Multivariate tests (MVT) let you change several elements on your site and determine which combinations of changes performs best.
Creating a MVT is similar to creating a standard A/B test except that you define multiple sections in a MVT. You can think of each section as a self-contained A/B test that modifies a single element, like a button or image. By creating multiple sections, you can test these elements at once.
Each white card represents a section, and you can create multiple variations within each section. As you build variations, Optimizely automatically generates all the combinations of these sections. Each combination pulls a variation from each of the sections you’ve already defined and rolls them together into a composite experience for your visitor. The combinations included in your MVT are visible in the Combinations tab.
The combination names are always made up of a series of capital letters. Each of these letters represents a variation from a particular section. For example, a MVT with three sections would have a combination named ABA. This combination would consist of the first variation of the first section (A), the second variation of the second section (B), and the first variation of the last section (A).
Below each combination name, you can also find a clear description of the different variations included in it. For example, in the image above, the combination labeled ABA is testing a combination of a specific headline (“Text A”), a particular text color (red), and a particular product shot (shoes).
Traffic allocation in MVTs: Full factorial vs partial factorial
Optimizely offers two different approaches to allocating traffic in multivariate experiments: full factorial or partial factorial.
In the full factorial approach, Optimizely tests every combination of variations against all the other potential combinations, allocating traffic on the basis of section variations. However, this affects the amount of traffic delivered to each combination.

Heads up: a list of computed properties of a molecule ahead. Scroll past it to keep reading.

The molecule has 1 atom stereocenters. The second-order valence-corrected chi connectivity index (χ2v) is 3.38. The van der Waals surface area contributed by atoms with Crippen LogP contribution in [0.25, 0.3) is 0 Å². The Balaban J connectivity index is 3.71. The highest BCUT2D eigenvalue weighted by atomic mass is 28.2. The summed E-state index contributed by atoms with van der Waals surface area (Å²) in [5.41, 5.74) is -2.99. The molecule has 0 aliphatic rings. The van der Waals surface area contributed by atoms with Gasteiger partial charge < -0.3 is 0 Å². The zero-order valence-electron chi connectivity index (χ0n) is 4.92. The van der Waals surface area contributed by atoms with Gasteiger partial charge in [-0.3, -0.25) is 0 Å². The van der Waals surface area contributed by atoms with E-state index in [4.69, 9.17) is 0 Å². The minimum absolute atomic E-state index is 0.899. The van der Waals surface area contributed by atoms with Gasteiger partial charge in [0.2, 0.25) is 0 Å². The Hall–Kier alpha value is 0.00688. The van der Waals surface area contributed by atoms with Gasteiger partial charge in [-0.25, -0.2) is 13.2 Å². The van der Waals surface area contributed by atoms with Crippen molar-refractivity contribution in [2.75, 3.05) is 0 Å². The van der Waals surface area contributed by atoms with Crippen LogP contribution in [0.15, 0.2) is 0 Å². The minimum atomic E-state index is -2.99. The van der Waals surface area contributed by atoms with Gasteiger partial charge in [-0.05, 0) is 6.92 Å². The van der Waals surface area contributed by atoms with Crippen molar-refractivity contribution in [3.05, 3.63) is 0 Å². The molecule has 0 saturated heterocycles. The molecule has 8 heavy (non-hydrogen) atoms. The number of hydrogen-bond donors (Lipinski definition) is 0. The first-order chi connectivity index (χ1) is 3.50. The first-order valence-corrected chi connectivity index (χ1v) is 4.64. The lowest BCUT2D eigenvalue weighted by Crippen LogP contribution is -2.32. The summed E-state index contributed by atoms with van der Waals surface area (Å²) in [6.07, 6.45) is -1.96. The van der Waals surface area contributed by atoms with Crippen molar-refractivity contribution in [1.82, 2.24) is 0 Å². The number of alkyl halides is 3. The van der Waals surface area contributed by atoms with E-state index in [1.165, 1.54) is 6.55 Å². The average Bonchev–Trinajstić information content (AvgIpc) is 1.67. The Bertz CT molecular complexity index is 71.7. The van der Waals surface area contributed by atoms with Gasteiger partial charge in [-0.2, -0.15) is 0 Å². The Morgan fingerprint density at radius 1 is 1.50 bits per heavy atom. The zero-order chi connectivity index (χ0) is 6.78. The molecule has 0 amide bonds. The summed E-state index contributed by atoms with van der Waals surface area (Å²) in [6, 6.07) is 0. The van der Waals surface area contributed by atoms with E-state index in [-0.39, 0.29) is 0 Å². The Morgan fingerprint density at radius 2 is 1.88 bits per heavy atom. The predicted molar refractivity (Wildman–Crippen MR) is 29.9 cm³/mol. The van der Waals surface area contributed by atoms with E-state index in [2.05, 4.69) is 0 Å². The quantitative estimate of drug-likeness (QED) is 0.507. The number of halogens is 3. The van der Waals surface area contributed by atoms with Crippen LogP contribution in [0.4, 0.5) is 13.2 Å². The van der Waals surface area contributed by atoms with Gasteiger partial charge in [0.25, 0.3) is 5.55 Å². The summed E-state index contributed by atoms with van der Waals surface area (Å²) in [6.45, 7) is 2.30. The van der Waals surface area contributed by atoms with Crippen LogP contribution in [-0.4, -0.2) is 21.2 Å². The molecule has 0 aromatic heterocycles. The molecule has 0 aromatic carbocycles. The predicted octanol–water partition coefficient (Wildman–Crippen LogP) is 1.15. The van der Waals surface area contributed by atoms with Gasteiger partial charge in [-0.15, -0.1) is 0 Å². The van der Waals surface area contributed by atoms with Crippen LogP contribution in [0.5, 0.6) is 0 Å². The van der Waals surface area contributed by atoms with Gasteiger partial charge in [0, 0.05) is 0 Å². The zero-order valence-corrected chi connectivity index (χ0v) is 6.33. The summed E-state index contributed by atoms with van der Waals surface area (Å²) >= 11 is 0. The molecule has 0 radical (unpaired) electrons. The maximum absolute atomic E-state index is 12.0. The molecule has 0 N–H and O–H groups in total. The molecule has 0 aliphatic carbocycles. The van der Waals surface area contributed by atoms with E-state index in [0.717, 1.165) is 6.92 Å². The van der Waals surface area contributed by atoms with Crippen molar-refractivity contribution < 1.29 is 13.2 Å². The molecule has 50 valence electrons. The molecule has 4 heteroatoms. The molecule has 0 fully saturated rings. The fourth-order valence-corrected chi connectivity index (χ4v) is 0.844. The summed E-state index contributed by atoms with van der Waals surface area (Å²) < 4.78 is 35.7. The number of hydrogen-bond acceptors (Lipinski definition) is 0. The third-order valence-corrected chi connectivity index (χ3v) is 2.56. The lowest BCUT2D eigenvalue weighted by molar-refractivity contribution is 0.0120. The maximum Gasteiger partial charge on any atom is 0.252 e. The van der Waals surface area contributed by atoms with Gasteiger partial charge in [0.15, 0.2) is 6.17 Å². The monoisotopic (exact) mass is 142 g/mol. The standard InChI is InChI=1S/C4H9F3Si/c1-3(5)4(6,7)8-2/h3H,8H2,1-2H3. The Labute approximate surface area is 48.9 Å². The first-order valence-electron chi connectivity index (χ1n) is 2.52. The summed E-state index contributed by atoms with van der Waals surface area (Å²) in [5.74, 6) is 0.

Optimizely multiplies each of the variations' percentages together to determine the percentage of traffic allocated to a particular combination. For example, in a two-variation combination, if Variation 1 has a traffic allocation of 50% in section 1 and Variation 2 has an allocation of 25%, the total traffic allocation for that specific combination will be 12.5% (.50 x .25 = .125).
The advantage of the full factorial approach is that it is more rigorous. However, one drawback is that it requires higher levels of traffic to generate a significant result. Another is that you might end up testing specific combinations that may not make sense to test at all: for example, you would probably expect that testing a blue button against a blue background might not be a successful experiment.
In cases like this, you can use a partial factorial approach. Partial factorial lets you allocate traffic at the combination level, so you can completely exclude specific combinations from your experiment simply by setting their traffic allocations to zero. (By contrast, full factorial traffic allocation happens at the section level, making it impossible to prevent specific combinations from appearing.)
You can also set up your own test layouts, like Taguchi templates that mix variations in specific ways that ensure equal representation, but do not require all combinations to actually be generated. The advantage of partial factorial is that you can test far fewer combinations than full factorial, while still enjoying many of the same benefits.